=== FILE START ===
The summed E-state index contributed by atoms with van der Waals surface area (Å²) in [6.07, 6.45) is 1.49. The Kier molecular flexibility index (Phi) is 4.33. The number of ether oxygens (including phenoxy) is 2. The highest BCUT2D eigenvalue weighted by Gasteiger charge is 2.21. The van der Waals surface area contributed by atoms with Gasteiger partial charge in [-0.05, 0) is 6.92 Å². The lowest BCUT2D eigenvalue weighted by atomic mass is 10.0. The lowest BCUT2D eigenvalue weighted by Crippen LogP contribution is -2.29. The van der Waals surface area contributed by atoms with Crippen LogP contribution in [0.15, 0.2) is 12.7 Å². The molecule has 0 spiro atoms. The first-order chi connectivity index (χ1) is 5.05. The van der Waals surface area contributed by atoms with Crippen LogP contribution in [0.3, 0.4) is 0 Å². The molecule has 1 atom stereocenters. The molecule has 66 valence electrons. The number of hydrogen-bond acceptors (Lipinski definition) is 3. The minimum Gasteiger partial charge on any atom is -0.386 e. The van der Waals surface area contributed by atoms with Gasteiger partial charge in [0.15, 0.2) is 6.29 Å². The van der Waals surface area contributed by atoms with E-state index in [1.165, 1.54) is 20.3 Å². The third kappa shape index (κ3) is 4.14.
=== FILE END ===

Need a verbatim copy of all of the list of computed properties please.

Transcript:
The summed E-state index contributed by atoms with van der Waals surface area (Å²) in [6.07, 6.45) is 1.49. The Kier molecular flexibility index (Phi) is 4.33. The number of ether oxygens (including phenoxy) is 2. The highest BCUT2D eigenvalue weighted by Gasteiger charge is 2.21. The van der Waals surface area contributed by atoms with Gasteiger partial charge in [-0.05, 0) is 6.92 Å². The lowest BCUT2D eigenvalue weighted by atomic mass is 10.0. The lowest BCUT2D eigenvalue weighted by Crippen LogP contribution is -2.29. The van der Waals surface area contributed by atoms with Crippen LogP contribution in [0.15, 0.2) is 12.7 Å². The molecule has 0 spiro atoms. The first-order chi connectivity index (χ1) is 5.05. The van der Waals surface area contributed by atoms with Crippen LogP contribution in [0.3, 0.4) is 0 Å². The molecule has 1 atom stereocenters. The molecule has 66 valence electrons. The number of hydrogen-bond acceptors (Lipinski definition) is 3. The minimum Gasteiger partial charge on any atom is -0.386 e. The van der Waals surface area contributed by atoms with Gasteiger partial charge in [0.15, 0.2) is 6.29 Å². The van der Waals surface area contributed by atoms with E-state index in [1.165, 1.54) is 20.3 Å². The third kappa shape index (κ3) is 4.14.